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Thread: Fake French cuirassier swords warning

  1. #1

    Exclamation Fake French cuirassier swords warning

    A number of reproduction French cuirassier swords have recently found their way onto the market. Two have been offered as genuine on ebay in the last week or so and another has found its way into the hands of a British dealer (who obviously will not offer it as genuine). I think these reproduction swords come from "The Discriminating General" (an old friend of the Forum) and potential buyers would be well advised to study their website

    What seems to be fooling many people is that these reproduction swords have a patina (or rather have been given a patina). Fairly easy to achieve as discussed on previous threads.

    All of the reproduction swords are dated "Octobre 1813" and have a 4 digit "rack number" on the hilt (normally beginning with 4). The inspection stamps on the hilt seem to be "35", "B" and "F". The other main differences between the reproductions and the genuine article are:

    - no grip ferrule
    - too many twists of grip wire (the genuine have 11-12)
    - the side branches (or bars!) stop short of the pommel (and the detail is not correct)

    Stay alert!


  2. #2
    Join Date
    Feb 2002
    Madrid, Spain

    Thumbs up

    Many thanks for this warning, Richard, you are always on duty..

    Comparing this repro's hilt with the real thing, side by side, differences are quite apparent (especially regarding the lack of ferrule, it's funny they didn't realize it while designing these repros!), but with the addition of a proper patina, and just looking at eBay pics, many could be fooled...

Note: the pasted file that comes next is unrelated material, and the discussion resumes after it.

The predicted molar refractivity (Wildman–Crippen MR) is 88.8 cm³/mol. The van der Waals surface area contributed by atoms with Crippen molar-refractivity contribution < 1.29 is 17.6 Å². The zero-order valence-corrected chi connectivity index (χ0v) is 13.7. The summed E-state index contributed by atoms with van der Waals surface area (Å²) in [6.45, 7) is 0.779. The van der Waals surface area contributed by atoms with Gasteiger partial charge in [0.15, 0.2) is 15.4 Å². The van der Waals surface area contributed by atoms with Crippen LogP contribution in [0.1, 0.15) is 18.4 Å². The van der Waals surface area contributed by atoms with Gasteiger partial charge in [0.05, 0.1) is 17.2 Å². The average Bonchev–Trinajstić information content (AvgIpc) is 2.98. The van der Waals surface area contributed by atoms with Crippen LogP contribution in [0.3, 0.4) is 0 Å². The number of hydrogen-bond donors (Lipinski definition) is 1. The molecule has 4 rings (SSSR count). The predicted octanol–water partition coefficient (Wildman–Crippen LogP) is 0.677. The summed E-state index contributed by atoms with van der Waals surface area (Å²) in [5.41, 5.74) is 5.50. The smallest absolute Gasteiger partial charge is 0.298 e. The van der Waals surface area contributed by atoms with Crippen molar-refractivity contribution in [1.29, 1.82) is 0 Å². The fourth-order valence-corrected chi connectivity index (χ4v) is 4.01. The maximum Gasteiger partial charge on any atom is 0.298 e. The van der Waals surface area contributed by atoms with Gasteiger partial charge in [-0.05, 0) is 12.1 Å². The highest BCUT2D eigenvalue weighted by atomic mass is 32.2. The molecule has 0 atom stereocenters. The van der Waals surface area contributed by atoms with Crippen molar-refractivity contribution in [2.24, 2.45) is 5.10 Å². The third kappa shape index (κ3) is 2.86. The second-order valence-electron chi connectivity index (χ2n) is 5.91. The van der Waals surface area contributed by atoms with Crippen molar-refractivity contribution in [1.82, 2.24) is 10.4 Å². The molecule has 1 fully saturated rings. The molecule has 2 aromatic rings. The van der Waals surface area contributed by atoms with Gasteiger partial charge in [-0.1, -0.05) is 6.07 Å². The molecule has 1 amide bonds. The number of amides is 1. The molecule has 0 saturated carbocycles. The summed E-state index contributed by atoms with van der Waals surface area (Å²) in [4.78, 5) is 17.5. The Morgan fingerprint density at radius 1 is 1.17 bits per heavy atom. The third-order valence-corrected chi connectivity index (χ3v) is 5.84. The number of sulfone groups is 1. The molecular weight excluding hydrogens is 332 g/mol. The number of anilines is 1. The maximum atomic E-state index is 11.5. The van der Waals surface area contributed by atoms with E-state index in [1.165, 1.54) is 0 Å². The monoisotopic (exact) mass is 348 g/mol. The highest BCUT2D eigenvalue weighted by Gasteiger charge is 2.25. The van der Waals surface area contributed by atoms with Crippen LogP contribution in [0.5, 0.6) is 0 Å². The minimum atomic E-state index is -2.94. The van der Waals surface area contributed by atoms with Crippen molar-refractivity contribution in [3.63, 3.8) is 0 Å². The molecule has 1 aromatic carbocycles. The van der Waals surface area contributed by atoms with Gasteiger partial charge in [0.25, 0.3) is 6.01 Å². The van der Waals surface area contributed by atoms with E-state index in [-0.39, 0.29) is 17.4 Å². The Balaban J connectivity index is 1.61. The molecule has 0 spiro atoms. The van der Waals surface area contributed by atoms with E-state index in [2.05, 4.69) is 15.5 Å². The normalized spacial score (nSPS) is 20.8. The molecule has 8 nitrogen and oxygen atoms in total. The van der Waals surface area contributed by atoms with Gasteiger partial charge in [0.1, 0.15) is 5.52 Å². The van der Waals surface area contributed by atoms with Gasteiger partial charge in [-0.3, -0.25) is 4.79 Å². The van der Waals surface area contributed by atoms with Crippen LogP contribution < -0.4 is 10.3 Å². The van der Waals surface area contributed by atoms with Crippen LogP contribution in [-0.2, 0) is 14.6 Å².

I knew The Discriminating General's site and their repros (they look nice in their own right), and I always thought that by applying unique serial numbers to such swords, they are making fakers' work far easier... Wouldn't it be more sensible to mark their swords as repros? Maybe in a not very noticeable position in the blade, not disturbing general antique look and feel of the piece...
    SI, SI
    NO, NON

  3. #3
    Thanks Juan, sometimes I feel like a bit of an Ebay policeman! My good friend and fellow forumite Paul Wilcock and myself have taken it upon ourselves to contact the ebay sellers of these reproduction swords. One seller has withdrawn, the other steadfastly refuses to do despite having been given overwhelming evidence that it is a reproduction he is selling. What more can I say.


  4. #4
    Join Date
    Mar 2002
    wilmington, DE, USA
    Good info, thank you guys. One of such swords (a different model, not the 1813) went through my hands recently, and at close up it was obvious, but of course those ebay pics! The seller seemed honestly mistaken and refunded the money right away.

    Please keep posting your finds!

    I am also somewhat disappointed that the maker doesn't put some clear indication of a repro fact on the sword (a production year?) - that would stop many sellers from peddling this stuff. The question is whether by making it look original, with "real" stamps do they contribute to the prolifiration of fakes? So some will be caught now, but many years later this info will be lost and I am somewhat sure these will become "real" things.


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